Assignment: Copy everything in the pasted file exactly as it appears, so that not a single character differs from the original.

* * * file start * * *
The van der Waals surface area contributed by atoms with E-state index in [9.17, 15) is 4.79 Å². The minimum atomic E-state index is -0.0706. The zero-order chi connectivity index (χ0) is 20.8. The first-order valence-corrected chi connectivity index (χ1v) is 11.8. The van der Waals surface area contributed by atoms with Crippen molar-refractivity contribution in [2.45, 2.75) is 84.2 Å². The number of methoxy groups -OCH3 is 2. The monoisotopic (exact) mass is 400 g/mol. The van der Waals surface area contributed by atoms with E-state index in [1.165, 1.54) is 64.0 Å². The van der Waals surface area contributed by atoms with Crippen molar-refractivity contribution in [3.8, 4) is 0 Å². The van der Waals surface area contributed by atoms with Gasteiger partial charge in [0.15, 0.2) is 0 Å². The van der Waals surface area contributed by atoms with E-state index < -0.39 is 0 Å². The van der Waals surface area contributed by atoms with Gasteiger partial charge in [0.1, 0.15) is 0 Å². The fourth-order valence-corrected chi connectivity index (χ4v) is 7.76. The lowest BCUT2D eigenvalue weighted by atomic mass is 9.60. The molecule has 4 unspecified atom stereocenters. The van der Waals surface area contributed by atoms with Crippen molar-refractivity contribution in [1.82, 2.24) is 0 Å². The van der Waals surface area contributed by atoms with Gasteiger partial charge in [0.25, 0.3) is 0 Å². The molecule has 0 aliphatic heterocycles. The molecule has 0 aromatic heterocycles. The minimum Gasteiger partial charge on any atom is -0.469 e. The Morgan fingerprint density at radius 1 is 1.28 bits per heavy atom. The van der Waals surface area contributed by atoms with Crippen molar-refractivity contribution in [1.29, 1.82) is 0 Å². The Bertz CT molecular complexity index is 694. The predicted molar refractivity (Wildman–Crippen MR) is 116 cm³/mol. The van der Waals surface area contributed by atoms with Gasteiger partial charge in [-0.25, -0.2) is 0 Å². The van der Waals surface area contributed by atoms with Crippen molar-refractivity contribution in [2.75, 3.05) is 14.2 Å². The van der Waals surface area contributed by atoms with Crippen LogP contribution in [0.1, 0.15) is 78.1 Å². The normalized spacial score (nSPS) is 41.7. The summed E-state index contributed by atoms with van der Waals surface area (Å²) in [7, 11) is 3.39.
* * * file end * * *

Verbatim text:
The van der Waals surface area contributed by atoms with E-state index in [9.17, 15) is 4.79 Å². The minimum atomic E-state index is -0.0706. The zero-order chi connectivity index (χ0) is 20.8. The first-order valence-corrected chi connectivity index (χ1v) is 11.8. The van der Waals surface area contributed by atoms with Crippen molar-refractivity contribution in [2.45, 2.75) is 84.2 Å². The number of methoxy groups -OCH3 is 2. The monoisotopic (exact) mass is 400 g/mol. The van der Waals surface area contributed by atoms with E-state index in [1.165, 1.54) is 64.0 Å². The van der Waals surface area contributed by atoms with Crippen molar-refractivity contribution in [3.8, 4) is 0 Å². The van der Waals surface area contributed by atoms with Gasteiger partial charge in [0.15, 0.2) is 0 Å². The van der Waals surface area contributed by atoms with E-state index < -0.39 is 0 Å². The van der Waals surface area contributed by atoms with Gasteiger partial charge in [0.1, 0.15) is 0 Å². The fourth-order valence-corrected chi connectivity index (χ4v) is 7.76. The lowest BCUT2D eigenvalue weighted by atomic mass is 9.60. The molecule has 4 unspecified atom stereocenters. The van der Waals surface area contributed by atoms with Crippen molar-refractivity contribution in [1.82, 2.24) is 0 Å². The van der Waals surface area contributed by atoms with Gasteiger partial charge in [0.25, 0.3) is 0 Å². The molecule has 0 aliphatic heterocycles. The molecule has 0 aromatic heterocycles. The minimum Gasteiger partial charge on any atom is -0.469 e. The Morgan fingerprint density at radius 1 is 1.28 bits per heavy atom. The van der Waals surface area contributed by atoms with Crippen molar-refractivity contribution in [1.29, 1.82) is 0 Å². The Bertz CT molecular complexity index is 694. The predicted molar refractivity (Wildman–Crippen MR) is 116 cm³/mol. The van der Waals surface area contributed by atoms with Gasteiger partial charge in [-0.25, -0.2) is 0 Å². The van der Waals surface area contributed by atoms with Crippen molar-refractivity contribution in [2.75, 3.05) is 14.2 Å². The van der Waals surface area contributed by atoms with Crippen LogP contribution in [0.1, 0.15) is 78.1 Å². The normalized spacial score (nSPS) is 41.7. The summed E-state index contributed by atoms with van der Waals surface area (Å²) in [7, 11) is 3.39.